Ojibwe: Peboan and Seegwun

This fable from the Ojibwe is cited in Algic Researches, Comprising of Inquiries Respecting the Mental Characteristics of the North American Indians, First Series In Two Volumes, Vol. II, Indian Tales and Legends, edited by Henry Rowe Schoolcraft.
— Orly

ALLEGORY OF THE SEASONS.
 

An old man was sitting alone in his lodge, by the side of a frozen stream. It was the close of winter, and his fire was almost out. He appeared very old and very desolate. His locks were white with age, and he trembled in every joint. Day after day passed in solitude, and he heard nothing but the sounds of the tempest, sweeping before it the new-fallen snow.

One day, as his fire was just dying, a handsome young man approached and entered his dwelling. His cheeks were red with the blood of youth, his eyes sparkled with animation, and a smile played upon his lips. He walked with a light and quick step. His forehead was bound with a wreath of sweet grass, in place of a warrior's frontlet, and he carried a bunch of flowers in his hand.

"Ah, my son," said the old man, "I am happy to see you. Come in. Come, tell me of your adventures, and what strange lands you have been to see. Let us pass the night together. I will tell you of my prowess and exploits, and what I can perform. You shall do the same, and we will amuse ourselves."

He then drew from his sack a curiously-wrought antique pipe, and having filled it with tobacco, rendered mild by an admixture of certain leaves, handed it to his guest. When this ceremony was concluded they began to speak.

"I blow my breath," said the old man, "and the streams stand still. The water becomes stiff and hard as clear stone."

"I breathe," said the young man, "and flowers spring up all over the plains."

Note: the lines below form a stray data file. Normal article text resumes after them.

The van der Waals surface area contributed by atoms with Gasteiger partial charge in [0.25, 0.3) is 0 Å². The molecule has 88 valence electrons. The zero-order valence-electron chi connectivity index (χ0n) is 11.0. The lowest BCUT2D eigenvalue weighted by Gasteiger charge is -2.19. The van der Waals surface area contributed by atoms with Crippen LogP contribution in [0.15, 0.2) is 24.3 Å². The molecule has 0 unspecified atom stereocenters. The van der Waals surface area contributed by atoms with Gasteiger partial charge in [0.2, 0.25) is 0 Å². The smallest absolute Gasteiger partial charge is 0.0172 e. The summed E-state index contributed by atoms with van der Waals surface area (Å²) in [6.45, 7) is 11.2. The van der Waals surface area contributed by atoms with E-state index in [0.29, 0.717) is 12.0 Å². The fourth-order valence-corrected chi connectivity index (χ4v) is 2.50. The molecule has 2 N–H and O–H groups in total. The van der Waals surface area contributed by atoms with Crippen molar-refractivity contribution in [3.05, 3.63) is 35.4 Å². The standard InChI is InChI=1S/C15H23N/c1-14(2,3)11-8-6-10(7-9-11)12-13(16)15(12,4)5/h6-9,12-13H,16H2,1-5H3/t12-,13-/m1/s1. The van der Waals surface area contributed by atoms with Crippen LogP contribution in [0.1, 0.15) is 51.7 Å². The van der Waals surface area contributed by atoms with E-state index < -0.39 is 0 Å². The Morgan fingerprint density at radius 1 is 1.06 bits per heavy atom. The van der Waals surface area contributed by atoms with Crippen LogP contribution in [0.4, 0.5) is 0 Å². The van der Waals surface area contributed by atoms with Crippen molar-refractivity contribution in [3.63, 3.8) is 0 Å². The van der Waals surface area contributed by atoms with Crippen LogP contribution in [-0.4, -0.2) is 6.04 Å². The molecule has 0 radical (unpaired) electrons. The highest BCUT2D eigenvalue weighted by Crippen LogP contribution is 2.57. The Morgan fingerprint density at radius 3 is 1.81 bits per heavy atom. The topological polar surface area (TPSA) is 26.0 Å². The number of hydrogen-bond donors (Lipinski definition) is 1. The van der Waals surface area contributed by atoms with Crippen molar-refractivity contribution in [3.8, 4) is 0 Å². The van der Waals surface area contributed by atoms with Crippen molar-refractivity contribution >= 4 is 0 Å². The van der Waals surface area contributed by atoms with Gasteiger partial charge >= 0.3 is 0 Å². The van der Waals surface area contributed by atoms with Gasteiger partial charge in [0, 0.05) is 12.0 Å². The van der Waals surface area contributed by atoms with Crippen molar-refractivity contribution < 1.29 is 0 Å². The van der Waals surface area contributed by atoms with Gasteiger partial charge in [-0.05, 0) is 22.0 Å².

"I shake my locks," retorted the old man, "and snow covers the land. The leaves fall from the trees at my command, and my breath blows them away. The birds get up from the water, and fly to a distant land. The animals hide themselves from my breath, and the very ground becomes as hard as flint."

"I shake my ringlets," rejoined the young man, "and warm showers of soft rain fall upon the earth. The plants lift up their heads out of the earth, like the eyes of children glistening with delight. My voice recalls the birds. The warmth of my breath unlocks the streams. Music fills the groves wherever I walk, and all nature rejoices."

At length the sun began to rise. A gentle warmth came over the place. The tongue of the old man became silent. The robin and bluebird began to sing on the top of the lodge. The stream began to murmur by the door, and the fragrance of growing herbs and flowers came softly on the vernal breeze.

Daylight fully revealed to the young man the character of his entertainer. When he looked upon him, he had the icy visage of Peboan (Winter). Streams began to flow from his eyes. As the sun increased, he grew less and less in stature, and anon had melted completely away. Nothing remained on the place of his lodge fire but the miskodeed, a small white flower, with a pink border, which is one of the earliest species of Northern plants.

FINIS

Ojibwe: The Red Lover

Algonquin: The Son of the Evening Star